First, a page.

Tuesday, December 27, 2005

The plot thickens

(Via Drudge)

In an earlier post, I asked the question "Why did the Bush Administration resort to secret (and likely illegal) spying by the NSA rather than using the Foreign Intelligence Surveillance Court to obtain proper warrants?"

We may have an answer to that question. The Seattle Post-Intelligencer reports:

Government records show that the administration was encountering unprecedented second-guessing by the secret federal surveillance court when President Bush decided to bypass the panel and order surveillance of U.S.-based terror suspects without the court's approval.

A review of Justice Department reports to Congress shows that the 26-year-old Foreign Intelligence Surveillance Court modified more wiretap requests from the Bush administration than from the four previous presidential administrations combined.

The court's repeated intervention in Bush administration wiretap requests may explain why the president decided to bypass the court nearly four years ago to launch secret National Security Agency spying on hundreds and possibly thousands of Americans and foreigners inside the United States, according to James Bamford, an acknowledged authority on the supersecret NSA, which intercepts telephone calls, e-mails, faxes and Internet communications.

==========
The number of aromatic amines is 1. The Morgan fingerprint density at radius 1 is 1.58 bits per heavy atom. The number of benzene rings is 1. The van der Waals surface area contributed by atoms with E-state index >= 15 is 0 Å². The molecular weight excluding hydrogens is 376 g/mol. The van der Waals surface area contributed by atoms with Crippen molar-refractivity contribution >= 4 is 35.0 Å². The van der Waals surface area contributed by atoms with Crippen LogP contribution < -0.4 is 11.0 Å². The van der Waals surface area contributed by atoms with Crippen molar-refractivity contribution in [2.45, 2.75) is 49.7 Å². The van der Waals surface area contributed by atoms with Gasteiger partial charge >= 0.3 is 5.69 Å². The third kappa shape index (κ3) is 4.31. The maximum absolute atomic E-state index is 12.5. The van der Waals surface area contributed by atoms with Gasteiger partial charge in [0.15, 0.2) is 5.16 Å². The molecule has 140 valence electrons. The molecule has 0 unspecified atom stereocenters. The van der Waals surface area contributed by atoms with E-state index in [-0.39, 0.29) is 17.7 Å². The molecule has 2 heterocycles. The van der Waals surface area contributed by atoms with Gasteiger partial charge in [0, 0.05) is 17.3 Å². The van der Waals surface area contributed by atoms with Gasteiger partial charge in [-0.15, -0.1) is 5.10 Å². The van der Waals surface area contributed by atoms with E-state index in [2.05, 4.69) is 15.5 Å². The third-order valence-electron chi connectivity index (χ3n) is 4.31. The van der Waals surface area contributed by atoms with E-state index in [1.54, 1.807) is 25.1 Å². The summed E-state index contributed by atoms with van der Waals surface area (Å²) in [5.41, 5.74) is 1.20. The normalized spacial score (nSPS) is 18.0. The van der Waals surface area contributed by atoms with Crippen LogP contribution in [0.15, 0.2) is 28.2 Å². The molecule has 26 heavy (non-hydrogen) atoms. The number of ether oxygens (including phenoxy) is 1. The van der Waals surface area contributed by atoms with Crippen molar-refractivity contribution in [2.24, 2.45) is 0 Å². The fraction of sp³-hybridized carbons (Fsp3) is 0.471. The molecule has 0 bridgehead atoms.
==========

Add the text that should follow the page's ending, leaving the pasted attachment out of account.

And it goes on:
Kind of make you wonder who they wanted to monitor and what (or how poor) their reasons were for FISC to keep second-guessing them, hm-m-m?

Monday, December 26, 2005

Duely noted

So the House and Senate compromised on a 5 week extention of the Patriot Act, sent it to the President, and bailed for their vacation. More interestingly, they managed to do it with only a few members present. How convenient for them.

I'm not sure what this means, but I find it...curious...that both the media attention and the political furor have both magically died out. If the President hasn't yet signed the bill (and I can't find where he has), I suggest watching for a December 31st passage of a permanent renewal, followed by a quick Presidential signature.